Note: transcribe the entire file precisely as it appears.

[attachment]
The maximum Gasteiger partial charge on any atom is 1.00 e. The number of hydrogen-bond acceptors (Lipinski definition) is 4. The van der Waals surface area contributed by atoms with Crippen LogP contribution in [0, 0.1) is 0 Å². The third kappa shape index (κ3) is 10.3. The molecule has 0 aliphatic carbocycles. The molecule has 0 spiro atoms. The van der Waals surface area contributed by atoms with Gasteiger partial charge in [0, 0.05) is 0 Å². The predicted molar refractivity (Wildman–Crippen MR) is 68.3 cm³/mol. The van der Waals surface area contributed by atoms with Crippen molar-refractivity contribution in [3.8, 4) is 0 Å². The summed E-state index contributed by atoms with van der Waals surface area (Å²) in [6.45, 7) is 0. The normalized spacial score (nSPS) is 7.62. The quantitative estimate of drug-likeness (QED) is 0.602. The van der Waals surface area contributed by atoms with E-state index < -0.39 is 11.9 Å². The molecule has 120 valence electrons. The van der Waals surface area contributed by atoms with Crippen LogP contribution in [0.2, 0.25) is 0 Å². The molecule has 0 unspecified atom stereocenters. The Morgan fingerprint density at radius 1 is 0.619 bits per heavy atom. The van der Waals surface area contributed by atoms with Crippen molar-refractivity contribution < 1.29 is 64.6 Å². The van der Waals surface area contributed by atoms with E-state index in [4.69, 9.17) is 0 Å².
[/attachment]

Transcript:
The maximum Gasteiger partial charge on any atom is 1.00 e. The number of hydrogen-bond acceptors (Lipinski definition) is 4. The van der Waals surface area contributed by atoms with Crippen LogP contribution in [0, 0.1) is 0 Å². The third kappa shape index (κ3) is 10.3. The molecule has 0 aliphatic carbocycles. The molecule has 0 spiro atoms. The van der Waals surface area contributed by atoms with Gasteiger partial charge in [0, 0.05) is 0 Å². The predicted molar refractivity (Wildman–Crippen MR) is 68.3 cm³/mol. The van der Waals surface area contributed by atoms with Crippen molar-refractivity contribution in [3.8, 4) is 0 Å². The summed E-state index contributed by atoms with van der Waals surface area (Å²) in [6.45, 7) is 0. The normalized spacial score (nSPS) is 7.62. The quantitative estimate of drug-likeness (QED) is 0.602. The van der Waals surface area contributed by atoms with E-state index < -0.39 is 11.9 Å². The molecule has 120 valence electrons. The van der Waals surface area contributed by atoms with Crippen LogP contribution in [0.2, 0.25) is 0 Å². The molecule has 0 unspecified atom stereocenters. The Morgan fingerprint density at radius 1 is 0.619 bits per heavy atom. The van der Waals surface area contributed by atoms with Crippen molar-refractivity contribution < 1.29 is 64.6 Å². The van der Waals surface area contributed by atoms with E-state index in [4.69, 9.17) is 0 Å².